Kabam   Thursday, June 19, 2003, 09:17 GMT
... often up to 20 strokes and sometime beyond!
SagaSon   Thursday, June 19, 2003, 09:43 GMT
Jim, when I said that in words like Pressure which has a SH the SS would be gone because there new spelling would be Preshure.
S with sound of Z will be always a single s, starting S and double S will always sound like S in Sock.
chantal   Thursday, June 19, 2003, 10:35 GMT
thank you for your explanation. My reference for the homophones is Standard English (Oxford dictionary) but I don't know much about the different dialects in British English.
I might have made a mistake as I am no expert on the phonetics.
chantal   Thursday, June 19, 2003, 21:54 GMT
You wrote :
'Getting rid of the silent "k" in a good idea. In fact let's get rid of all silent letters'.

There will be some confusion about how the pronunciation should be if 'silent K' is removed. If 'K' is removed in 'know', how would we pronounce 'now' ? like 'now' in 'right now' ? or as before when there was a 'K' ? the same confusion with 'knowledge' maybe not with 'knife' or 'knee'.

At school, I was taught that English is (or was ?) hugely irregular. I got used to that irregularity and I can't imagine to write 'nee', 'neel' and 'night' instead of 'knee', 'kneel' and 'knight'. Nevertheless, it's nice to get rid of all silent letters in English.
Jim   Friday, June 20, 2003, 00:16 GMT

I'm no expert on phonetics either. We're all used to the fact that English spelling is irregular. Perhaps it's better kept that way but, hypothetically, if we were to reform it, silent letters would have to go.

If the reform were phonetic, silent letters would be disposed of but there should be no confusion about how to pronounce something (that is, except for the fact that there are different accents).

In the context of SagaSon's proposal removing the "k" from "know" would be no problem because he also suggests that "ow" should always be pronounced like it is in "cow". We've got this problem anyway with current spelling, e.g. "The girl wearing a bow likes to bow." However, he hasn't told us how he'll spell the "ow" sound in "know".


What are you going to do with the vowels? If "ow" will always be pronounced like it is in "how" then what about "slow", "grow", "mow", "tow", "low", "glow", "row", "sow", etc.

Why not "presher" for "pressure"? But I see what you mean now, I thought you meant to respell "fish", for example, as "fiss".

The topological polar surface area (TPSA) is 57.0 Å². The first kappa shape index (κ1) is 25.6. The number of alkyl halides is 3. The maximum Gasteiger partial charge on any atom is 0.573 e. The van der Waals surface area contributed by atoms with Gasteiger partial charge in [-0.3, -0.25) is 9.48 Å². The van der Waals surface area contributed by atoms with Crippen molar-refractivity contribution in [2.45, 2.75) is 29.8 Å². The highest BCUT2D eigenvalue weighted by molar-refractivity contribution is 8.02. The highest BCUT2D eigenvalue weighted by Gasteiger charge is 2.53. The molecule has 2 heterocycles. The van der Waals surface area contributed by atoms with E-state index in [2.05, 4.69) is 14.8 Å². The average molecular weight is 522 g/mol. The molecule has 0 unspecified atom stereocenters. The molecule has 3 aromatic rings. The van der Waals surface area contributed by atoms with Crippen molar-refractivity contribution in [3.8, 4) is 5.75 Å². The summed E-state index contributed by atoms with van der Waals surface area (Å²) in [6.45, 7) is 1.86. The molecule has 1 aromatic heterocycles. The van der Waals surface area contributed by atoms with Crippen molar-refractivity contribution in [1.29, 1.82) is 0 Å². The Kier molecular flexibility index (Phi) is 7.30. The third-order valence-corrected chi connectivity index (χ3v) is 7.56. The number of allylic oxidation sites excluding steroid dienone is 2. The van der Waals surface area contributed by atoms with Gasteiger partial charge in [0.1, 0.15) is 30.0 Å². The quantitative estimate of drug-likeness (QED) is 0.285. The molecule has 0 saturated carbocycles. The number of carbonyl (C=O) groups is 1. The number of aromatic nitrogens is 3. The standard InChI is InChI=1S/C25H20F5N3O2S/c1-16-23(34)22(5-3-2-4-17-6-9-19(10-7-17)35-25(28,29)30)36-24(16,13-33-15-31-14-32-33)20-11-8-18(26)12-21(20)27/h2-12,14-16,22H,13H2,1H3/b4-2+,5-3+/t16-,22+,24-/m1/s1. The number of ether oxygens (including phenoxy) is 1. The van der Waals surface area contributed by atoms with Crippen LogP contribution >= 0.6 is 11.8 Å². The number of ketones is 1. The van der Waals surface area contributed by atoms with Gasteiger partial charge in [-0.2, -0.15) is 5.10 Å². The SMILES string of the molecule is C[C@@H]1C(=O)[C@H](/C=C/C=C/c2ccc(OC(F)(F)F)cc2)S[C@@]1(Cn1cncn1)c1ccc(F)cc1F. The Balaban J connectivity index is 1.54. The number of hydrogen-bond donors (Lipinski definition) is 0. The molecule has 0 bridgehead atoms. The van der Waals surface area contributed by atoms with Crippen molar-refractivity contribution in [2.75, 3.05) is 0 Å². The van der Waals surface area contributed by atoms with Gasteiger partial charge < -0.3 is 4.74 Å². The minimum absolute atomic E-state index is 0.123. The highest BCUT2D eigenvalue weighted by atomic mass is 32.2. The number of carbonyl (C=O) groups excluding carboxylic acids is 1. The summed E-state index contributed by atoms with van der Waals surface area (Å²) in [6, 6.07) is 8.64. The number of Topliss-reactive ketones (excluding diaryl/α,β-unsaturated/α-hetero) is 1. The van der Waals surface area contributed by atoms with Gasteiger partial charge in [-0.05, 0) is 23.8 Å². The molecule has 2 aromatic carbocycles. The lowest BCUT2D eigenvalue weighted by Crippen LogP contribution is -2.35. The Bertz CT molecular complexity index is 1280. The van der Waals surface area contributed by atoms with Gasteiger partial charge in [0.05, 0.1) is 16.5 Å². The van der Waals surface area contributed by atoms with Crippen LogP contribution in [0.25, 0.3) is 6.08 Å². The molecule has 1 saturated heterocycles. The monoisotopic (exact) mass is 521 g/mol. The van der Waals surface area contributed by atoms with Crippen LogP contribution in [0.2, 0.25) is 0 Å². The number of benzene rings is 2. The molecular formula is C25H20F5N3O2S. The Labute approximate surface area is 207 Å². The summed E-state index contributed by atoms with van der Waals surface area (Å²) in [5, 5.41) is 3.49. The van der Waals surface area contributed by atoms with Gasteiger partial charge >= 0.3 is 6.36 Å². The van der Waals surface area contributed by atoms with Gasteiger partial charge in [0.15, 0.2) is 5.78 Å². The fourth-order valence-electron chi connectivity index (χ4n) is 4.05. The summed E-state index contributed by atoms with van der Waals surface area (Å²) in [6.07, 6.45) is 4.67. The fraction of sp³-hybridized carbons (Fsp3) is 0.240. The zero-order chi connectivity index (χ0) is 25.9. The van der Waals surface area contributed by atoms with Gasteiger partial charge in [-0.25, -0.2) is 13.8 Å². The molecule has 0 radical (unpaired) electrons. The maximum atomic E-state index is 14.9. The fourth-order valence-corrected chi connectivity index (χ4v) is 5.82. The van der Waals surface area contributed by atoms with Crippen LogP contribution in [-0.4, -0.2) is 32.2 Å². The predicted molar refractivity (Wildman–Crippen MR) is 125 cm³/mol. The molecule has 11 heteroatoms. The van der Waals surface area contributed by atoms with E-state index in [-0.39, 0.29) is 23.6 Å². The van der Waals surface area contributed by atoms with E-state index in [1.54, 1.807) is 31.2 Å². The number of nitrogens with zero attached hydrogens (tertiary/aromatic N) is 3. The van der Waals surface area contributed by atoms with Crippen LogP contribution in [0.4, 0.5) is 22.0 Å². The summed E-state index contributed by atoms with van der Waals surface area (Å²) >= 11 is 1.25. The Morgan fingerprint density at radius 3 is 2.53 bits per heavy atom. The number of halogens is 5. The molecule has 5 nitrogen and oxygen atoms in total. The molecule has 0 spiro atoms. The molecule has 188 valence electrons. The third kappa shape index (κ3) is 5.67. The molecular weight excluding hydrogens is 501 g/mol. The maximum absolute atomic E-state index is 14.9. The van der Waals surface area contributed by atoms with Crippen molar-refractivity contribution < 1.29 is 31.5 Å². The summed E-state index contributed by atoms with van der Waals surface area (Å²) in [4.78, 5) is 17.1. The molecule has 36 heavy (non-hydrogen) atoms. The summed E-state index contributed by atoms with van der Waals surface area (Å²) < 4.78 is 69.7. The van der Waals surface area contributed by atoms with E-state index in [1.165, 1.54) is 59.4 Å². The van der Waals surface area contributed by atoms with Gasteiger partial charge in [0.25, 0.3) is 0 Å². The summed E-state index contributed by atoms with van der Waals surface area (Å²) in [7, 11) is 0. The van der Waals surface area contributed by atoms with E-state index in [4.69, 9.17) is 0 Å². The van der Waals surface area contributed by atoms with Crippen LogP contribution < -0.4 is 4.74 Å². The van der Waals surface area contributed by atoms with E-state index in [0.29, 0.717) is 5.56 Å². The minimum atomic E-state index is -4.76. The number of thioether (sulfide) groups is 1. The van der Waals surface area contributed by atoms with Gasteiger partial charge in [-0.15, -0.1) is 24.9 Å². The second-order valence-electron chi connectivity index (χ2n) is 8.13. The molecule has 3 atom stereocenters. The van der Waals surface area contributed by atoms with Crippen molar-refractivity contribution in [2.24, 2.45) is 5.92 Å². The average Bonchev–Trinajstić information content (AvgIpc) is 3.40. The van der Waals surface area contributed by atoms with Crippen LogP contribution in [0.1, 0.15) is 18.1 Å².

When you write "S with sound of Z will be always a single s, starting S and double S will always sound like S in Sock." Is this what you mean:

zoo ==>> soo
zip ==>> sip
sip ==>> ssip
sod ==>> ssod

That is spell the "z" sound in "jazz" with a single "s" and the "s" sound in "sing" with a double one, i.e. "ss". Then you don't need the letter "z". Why would you want to do this? Aren't the words "zoo", "zip", "sip", "sod", etc. better spelt the way they are?
Lana   Friday, June 20, 2003, 14:08 GMT
Trying to reform English spelling to be phonetic is not possible--the result would be so different it would be a new language.

Homophones would require the invention of completely new words to replace the "duplicates." In Spanish, homophones are written with an accent to distinguish between the two words, but in English there are many more homophones and some have more than 2 forms.

Pronunciation evolves over time, and different groups pronounce differently--You shouldn't change the spelling of words over time or among groups! For example in ancient Latin, "c" was always a hard c, pronounced like k. Later, it was pronounced as ch when before i or e. Still later, it was pronounced like s in those positions. But the spelling of the words never changed!

When learning Chinese, you see a new word and you must learn the pronunciation along with the character. You can't figure it out just by looking at the character. Think of English like that. You must learn the "character" (the whole word) and how it is pronounced.
John BA Linguistics   Friday, June 20, 2003, 14:49 GMT
No single person could EVER change the way we spell as current spelling is too widely accepted. Any change that is made should be done so through spelling evolution and words that are already widely in use.

For instance:

You = U
Are = R
See = C
Why = Y
Ok = K
m8 = mate
g8 = gate
pl8 = plate
w8 = wait
b8 = bait
coz = cause or because
Centre = Center
The -ISE/ISATION suffix should be standardised, making IZE incorrect
A plural z is currently used informally - i.e. he'z, Paul'z,
John   Friday, June 20, 2003, 14:51 GMT
Sorry, I meant possessive z
Simon   Friday, June 20, 2003, 14:55 GMT
He'z possessive???

He gave me he'z bike???
Jim BSc Physics   Monday, June 23, 2003, 00:53 GMT
John BA Linguistics,

I agree that no single person could change the way we spell. Webster tried and met with minimal success. Only a few of his reforms were accepted by the American people. In fact it could be argued that what this fella did set the process of reform back centuries. Now we have too competing standards and few of us will accept the other's way of spelling. A reform coming from the wrong side of the Atlantic will be met with resistance. If if weren't for Wester and his dream (come nightmare) of American English, there'd be no spelling schism and we could get on with reform together. It still wouldn't be easy but it would be moving faster.
8   Monday, June 23, 2003, 01:49 GMT